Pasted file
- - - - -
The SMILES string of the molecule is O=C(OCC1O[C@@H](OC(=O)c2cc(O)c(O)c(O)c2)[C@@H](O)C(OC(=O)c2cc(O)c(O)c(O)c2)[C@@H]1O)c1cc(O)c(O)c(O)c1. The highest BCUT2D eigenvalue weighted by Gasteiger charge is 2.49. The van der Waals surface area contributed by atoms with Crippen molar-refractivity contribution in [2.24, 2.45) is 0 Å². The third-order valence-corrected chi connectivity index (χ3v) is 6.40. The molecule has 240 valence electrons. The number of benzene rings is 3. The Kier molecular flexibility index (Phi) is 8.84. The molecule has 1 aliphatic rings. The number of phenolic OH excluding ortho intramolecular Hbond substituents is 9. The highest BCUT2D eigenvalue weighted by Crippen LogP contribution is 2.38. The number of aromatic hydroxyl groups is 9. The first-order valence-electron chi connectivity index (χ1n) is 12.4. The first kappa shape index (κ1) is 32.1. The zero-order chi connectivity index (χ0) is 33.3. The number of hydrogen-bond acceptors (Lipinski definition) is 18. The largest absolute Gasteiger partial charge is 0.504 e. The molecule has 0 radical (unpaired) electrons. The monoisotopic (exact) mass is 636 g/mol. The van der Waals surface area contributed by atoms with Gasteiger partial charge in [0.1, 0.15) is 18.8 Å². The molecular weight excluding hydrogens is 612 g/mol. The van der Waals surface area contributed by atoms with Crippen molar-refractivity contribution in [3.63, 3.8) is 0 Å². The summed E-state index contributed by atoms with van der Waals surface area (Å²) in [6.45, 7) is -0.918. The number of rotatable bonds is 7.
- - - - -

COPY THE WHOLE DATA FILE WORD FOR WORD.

The SMILES string of the molecule is O=C(OCC1O[C@@H](OC(=O)c2cc(O)c(O)c(O)c2)[C@@H](O)C(OC(=O)c2cc(O)c(O)c(O)c2)[C@@H]1O)c1cc(O)c(O)c(O)c1. The highest BCUT2D eigenvalue weighted by Gasteiger charge is 2.49. The van der Waals surface area contributed by atoms with Crippen molar-refractivity contribution in [2.24, 2.45) is 0 Å². The third-order valence-corrected chi connectivity index (χ3v) is 6.40. The molecule has 240 valence electrons. The number of benzene rings is 3. The Kier molecular flexibility index (Phi) is 8.84. The molecule has 1 aliphatic rings. The number of phenolic OH excluding ortho intramolecular Hbond substituents is 9. The highest BCUT2D eigenvalue weighted by Crippen LogP contribution is 2.38. The number of aromatic hydroxyl groups is 9. The first-order valence-electron chi connectivity index (χ1n) is 12.4. The first kappa shape index (κ1) is 32.1. The zero-order chi connectivity index (χ0) is 33.3. The number of hydrogen-bond acceptors (Lipinski definition) is 18. The largest absolute Gasteiger partial charge is 0.504 e. The molecule has 0 radical (unpaired) electrons. The monoisotopic (exact) mass is 636 g/mol. The van der Waals surface area contributed by atoms with Gasteiger partial charge in [0.1, 0.15) is 18.8 Å². The molecular weight excluding hydrogens is 612 g/mol. The van der Waals surface area contributed by atoms with Crippen molar-refractivity contribution in [3.63, 3.8) is 0 Å². The summed E-state index contributed by atoms with van der Waals surface area (Å²) in [6.45, 7) is -0.918. The number of rotatable bonds is 7.